June 30, 2010

Virginia Guard Counterdrug program makes a difference in kids' lives

By 2nd Lt. J. Erin Jones
Virginia Guard Counterdrug Program

FORT PICKETT, Va. — The Virginia National Guard’s Counterdrug Taskforce is making a big impact on communities in Virginia with its Drug Demand Reduction program, which has events scheduled throughout the summer.

 

Richael Harvey, a student at Pole Green Elementary School, holds up a fish she caught at the “Hooked on Fishing, Not on Drugs” end-of-the-year event, sponsored by the Virginia National Guard’s Counterdrug Task Force. The mentorship educates kids about the dangers of drug use while teaching them to fish as an alternate activity. (Photo by 2nd Lt. J. Erin Jones, Virginia Guard Counterdrug Program)

DDR is a support program for community-based organizations, said Master Sgt. Daniel Dolen, a community outreach noncommissioned officer with DDR.

“We do drug prevention education, mentorship programs and leadership development,” Dolen said. “Basically anything that will help keep kids off of drugs.

Over the summer DDR will be supporting four camps, working with kids ranging in age from eight to 15 years old.

“At each camp we will be teaching basic leadership skills, respect and military-type discipline,” said Dolan. “We will also be conducting team building exercises, icebreaker activities and a drug prevention presentation.”

During the school year DDR worked with local schools to educate and mentor students through programs such as “Stay on Track” and “Hooked on Fishing, Not on Drugs.”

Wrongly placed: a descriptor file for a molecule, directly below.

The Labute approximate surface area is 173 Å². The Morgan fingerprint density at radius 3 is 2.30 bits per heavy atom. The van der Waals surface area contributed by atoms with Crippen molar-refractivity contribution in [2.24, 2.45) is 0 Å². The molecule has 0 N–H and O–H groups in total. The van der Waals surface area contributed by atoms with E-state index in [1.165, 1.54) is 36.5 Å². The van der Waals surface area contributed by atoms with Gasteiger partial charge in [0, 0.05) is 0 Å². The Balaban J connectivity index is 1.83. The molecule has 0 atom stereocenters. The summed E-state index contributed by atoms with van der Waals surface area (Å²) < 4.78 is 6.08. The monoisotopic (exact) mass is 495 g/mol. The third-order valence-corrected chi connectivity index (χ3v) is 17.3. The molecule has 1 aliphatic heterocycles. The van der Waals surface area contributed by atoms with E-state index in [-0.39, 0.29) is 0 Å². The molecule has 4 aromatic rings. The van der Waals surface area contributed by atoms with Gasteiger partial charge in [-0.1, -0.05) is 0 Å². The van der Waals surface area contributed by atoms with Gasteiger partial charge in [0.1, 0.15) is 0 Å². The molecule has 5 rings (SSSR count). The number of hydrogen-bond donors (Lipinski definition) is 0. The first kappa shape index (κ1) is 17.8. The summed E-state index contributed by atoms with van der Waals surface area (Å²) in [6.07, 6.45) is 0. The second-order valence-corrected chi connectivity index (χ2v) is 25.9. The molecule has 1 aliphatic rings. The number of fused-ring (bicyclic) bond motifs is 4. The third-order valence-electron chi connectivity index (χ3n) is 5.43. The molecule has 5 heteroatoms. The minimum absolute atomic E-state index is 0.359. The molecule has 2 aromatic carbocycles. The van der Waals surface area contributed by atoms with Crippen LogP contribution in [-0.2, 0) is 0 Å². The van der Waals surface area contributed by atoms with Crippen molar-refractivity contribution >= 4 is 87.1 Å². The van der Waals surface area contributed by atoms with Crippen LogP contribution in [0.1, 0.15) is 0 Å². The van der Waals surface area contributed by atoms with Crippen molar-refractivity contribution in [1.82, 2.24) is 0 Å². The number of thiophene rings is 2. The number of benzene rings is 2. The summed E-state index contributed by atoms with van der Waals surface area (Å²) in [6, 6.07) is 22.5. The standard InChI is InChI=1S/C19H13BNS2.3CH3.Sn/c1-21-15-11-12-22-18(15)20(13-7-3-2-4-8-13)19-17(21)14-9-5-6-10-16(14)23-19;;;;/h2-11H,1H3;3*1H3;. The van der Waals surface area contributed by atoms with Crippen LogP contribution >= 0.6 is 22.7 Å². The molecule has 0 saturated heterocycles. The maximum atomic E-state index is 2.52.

DDR held an end-of-the-year “Hooked on Fishing, Not on Drugs” event for 15 students from Pole Green, Laurel Meadow and Kersey Creek Elementary Schools, June 25, 2010 at the Courthouse Park in Hanover.
 
The “Hooked on Fishing, Not on Drugs” concept was started in 1986 went a Florida teenager wrote to the Future Fishermen Foundation about how he chose to go fishing and think through his problems instead of using drugs. Since then, it has become a nationally-recognized program offered in over 30 states, the District of Columbia, American Samoa and Puerto Rico.

Nine years ago DDR decided to adopt “Hooked on Fishing, Not on Drugs” and develop it into a long-term mentorship program.

“We teach them about making good decisions and how alternate activities such as fishing can help keep them away from drugs,” said Dolan.

“I think it’s a good way for the children to learn about the National Guard and the benefits they offer to the community,” said John Hurst III, grandfather of a participating student. “It teaches the children to respect one another, respect the outdoors and respect fishing. Overall it’s just a really good program.”

For the kids it was also an opportunity to learn and grow while having a good time.

“You get to spend quality time with your friends and it’s fun,” said Richael Harvey, a student from Pole Green Elementary, whose father taught her to fish. “I haven’t done much fishing since he died, so it’s good to get back into it,” she said.

“When they’re catching fish you can see they get excited,” said Dolan. “They enjoy what they are doing and hopefully they will turn to this in their down time.”

“Ideally, I would love to see the kids never use drugs,” said Dolan.

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